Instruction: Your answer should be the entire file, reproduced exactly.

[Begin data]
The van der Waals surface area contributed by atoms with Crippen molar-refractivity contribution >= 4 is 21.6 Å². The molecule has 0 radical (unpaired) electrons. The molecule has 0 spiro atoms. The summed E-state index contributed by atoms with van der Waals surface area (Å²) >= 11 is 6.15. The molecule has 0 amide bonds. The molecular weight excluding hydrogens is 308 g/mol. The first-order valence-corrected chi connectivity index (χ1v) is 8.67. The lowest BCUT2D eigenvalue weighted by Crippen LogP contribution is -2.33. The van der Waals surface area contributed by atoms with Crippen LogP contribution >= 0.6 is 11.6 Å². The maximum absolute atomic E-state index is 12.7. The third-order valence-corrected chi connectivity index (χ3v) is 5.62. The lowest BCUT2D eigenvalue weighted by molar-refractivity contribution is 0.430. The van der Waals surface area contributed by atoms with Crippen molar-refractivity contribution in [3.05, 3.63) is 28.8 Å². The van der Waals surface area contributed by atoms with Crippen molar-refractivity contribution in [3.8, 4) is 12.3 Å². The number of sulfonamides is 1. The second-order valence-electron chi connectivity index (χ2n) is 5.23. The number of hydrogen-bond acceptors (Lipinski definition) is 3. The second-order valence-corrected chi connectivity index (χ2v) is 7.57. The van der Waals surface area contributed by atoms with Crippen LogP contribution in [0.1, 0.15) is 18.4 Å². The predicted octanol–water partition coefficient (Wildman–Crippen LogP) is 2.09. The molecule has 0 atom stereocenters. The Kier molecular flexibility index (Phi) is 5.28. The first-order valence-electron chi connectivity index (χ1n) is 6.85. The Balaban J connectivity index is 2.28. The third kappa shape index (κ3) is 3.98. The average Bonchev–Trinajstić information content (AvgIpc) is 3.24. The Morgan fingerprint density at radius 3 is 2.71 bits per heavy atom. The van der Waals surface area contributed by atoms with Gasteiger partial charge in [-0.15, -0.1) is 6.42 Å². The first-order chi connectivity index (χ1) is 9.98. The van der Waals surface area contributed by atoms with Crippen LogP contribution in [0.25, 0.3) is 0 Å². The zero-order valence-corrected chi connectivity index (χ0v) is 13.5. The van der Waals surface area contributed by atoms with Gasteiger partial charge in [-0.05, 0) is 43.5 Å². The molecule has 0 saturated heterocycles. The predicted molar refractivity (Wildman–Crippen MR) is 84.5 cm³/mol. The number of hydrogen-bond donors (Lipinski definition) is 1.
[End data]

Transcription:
The van der Waals surface area contributed by atoms with Crippen molar-refractivity contribution >= 4 is 21.6 Å². The molecule has 0 radical (unpaired) electrons. The molecule has 0 spiro atoms. The summed E-state index contributed by atoms with van der Waals surface area (Å²) >= 11 is 6.15. The molecule has 0 amide bonds. The molecular weight excluding hydrogens is 308 g/mol. The first-order valence-corrected chi connectivity index (χ1v) is 8.67. The lowest BCUT2D eigenvalue weighted by Crippen LogP contribution is -2.33. The van der Waals surface area contributed by atoms with Crippen LogP contribution >= 0.6 is 11.6 Å². The maximum absolute atomic E-state index is 12.7. The third-order valence-corrected chi connectivity index (χ3v) is 5.62. The lowest BCUT2D eigenvalue weighted by molar-refractivity contribution is 0.430. The van der Waals surface area contributed by atoms with Crippen molar-refractivity contribution in [3.05, 3.63) is 28.8 Å². The van der Waals surface area contributed by atoms with Crippen molar-refractivity contribution in [3.8, 4) is 12.3 Å². The number of sulfonamides is 1. The second-order valence-electron chi connectivity index (χ2n) is 5.23. The number of hydrogen-bond acceptors (Lipinski definition) is 3. The second-order valence-corrected chi connectivity index (χ2v) is 7.57. The van der Waals surface area contributed by atoms with Crippen LogP contribution in [0.1, 0.15) is 18.4 Å². The predicted octanol–water partition coefficient (Wildman–Crippen LogP) is 2.09. The molecule has 0 atom stereocenters. The Kier molecular flexibility index (Phi) is 5.28. The first-order valence-electron chi connectivity index (χ1n) is 6.85. The Balaban J connectivity index is 2.28. The third kappa shape index (κ3) is 3.98. The average Bonchev–Trinajstić information content (AvgIpc) is 3.24. The Morgan fingerprint density at radius 3 is 2.71 bits per heavy atom. The van der Waals surface area contributed by atoms with Gasteiger partial charge in [-0.15, -0.1) is 6.42 Å². The first-order chi connectivity index (χ1) is 9.98. The van der Waals surface area contributed by atoms with Crippen LogP contribution in [0.25, 0.3) is 0 Å². The zero-order valence-corrected chi connectivity index (χ0v) is 13.5. The van der Waals surface area contributed by atoms with Gasteiger partial charge in [-0.05, 0) is 43.5 Å². The molecule has 0 saturated heterocycles. The predicted molar refractivity (Wildman–Crippen MR) is 84.5 cm³/mol. The number of hydrogen-bond donors (Lipinski definition) is 1.